It would further provide that "(b) ... Not later than 90 days after posting of the notice required under subsection (a)(1), a non-governmental entity shall have the option of participating in an open bidding process conducted by a neutral third party to provide such communications service on the same terms, conditions, financing, rights-of- way, land, space, and accommodations as secured by the State or local government." Also, it would provide that "If a State or local government wins the bid under subsection (b), a non-governmental entity shall have the ability to place facilities in the same conduit, trenches, and locations as the State or local government for concurrent or future use under the same conditions secured by the State or local government.

See also, the September 15, 2005, House Commerce Committee (HCC) discussion draft [77 pages in PDF]. It would provide, in part, that "Any State or political subdivision thereof, or any agency, authority, or instrumentality of a State or political subdivision thereof, that is, owns, controls, or is otherwise affiliated with a public provider of BITS, VOIP services, or broadband video services shall not grant any preference or advantage to any such provider. Such entity shall apply its ordinances, rules, and policies, including those relating to the use of public rights-of-way, permitting, performance bonding, and reporting without discrimination in favor of any such provider as compared to other providers of such services." (BITS is an acronym for broadband internet transmission service.)

In contrast, there is, S 1294, the "Community Broadband Act of 2005", which was introduced on June 23, 2005, by Sen. McCain and Sen. Frank Lautenberg (D-NJ). It would, in part, provide that "No State statute, regulation, or other State legal requirement may prohibit or have the effect of prohibiting any public provider from providing, to any person or any public or private entity, advanced telecommunications capability or any service that utilizes the advanced telecommunications capability provided by such provider."

See also, story titled "US Chamber Hosts Panel on Municipal Broadband" in TLJ Daily E-Mail Alert No. 1,160, June 23, 2005.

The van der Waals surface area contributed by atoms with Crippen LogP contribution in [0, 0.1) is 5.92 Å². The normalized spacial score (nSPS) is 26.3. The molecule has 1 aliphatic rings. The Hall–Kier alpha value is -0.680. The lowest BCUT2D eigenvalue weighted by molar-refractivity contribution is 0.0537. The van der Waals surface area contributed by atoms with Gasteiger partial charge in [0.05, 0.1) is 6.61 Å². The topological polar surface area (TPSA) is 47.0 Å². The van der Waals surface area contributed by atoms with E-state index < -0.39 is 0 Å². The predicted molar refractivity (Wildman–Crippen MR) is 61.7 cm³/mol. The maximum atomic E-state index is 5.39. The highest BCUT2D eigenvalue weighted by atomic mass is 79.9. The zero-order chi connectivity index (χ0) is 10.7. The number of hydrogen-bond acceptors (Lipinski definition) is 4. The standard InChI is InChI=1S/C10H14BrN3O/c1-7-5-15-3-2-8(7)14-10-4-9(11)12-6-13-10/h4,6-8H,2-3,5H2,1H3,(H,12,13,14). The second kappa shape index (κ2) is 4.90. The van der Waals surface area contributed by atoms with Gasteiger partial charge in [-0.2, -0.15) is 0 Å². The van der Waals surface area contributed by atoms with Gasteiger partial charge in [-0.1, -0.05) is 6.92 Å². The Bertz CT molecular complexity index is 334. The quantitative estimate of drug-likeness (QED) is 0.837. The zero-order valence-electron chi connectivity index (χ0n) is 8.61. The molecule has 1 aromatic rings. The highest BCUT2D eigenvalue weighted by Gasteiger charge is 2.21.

Bush's speech addressed a wide range of economic issues. He did discuss health care. He advocated tort reform and adoption of information technologies by the health care sector. He also discusses free trade.

U.S. and Oman Sign FTA

1/19. U.S. Trade Representative (USTR) Rob Portman and Omani Minister of Commerce and Industry Maqbool bin Ali Sultan signed the U.S.-Oman Free Trade Agreement. See, USTR release.

Portman stated that "the agreement will provide new opportunities for U.S. companies that provide ... services in telecommunication ..." He also said the "This agreement will ensure a secure and predictable legal and regulatory environment in Oman that foreign investors want to see in 21st century commerce", including enforcement of intellectual property laws. See, Portman statement [PDF].

See also, the proposed text of the U.S. Oman FTA, and especially, its sections pertaining to e-commerce [3 pages in PDF], intellectual property rights [31 pages in PDF], and telecommunications [17 pages in PDF].

Sen. Charles Grassley (R-IA), the Chairman of the Senate Finance Committee, stated in a release that "This agreement is positive for the United States. It will give new market access opportunities to American farmers, manufacturers, and service providers, including those in Iowa. Maybe most important, the U.S.-Oman agreement marks yet another major step in fulfilling the Presidentís goal of completing a Middle East Free Trade Area by 2013. A comprehensive free trade area in the Middle East would create significantly improved market opportunities for U.S. exporters in a part of the world with a fast-growing population. It also would cement ties between our nations and would help build increased economic opportunity and respect for the rule of law in the region. I look forward to working with the President to achieve this goal."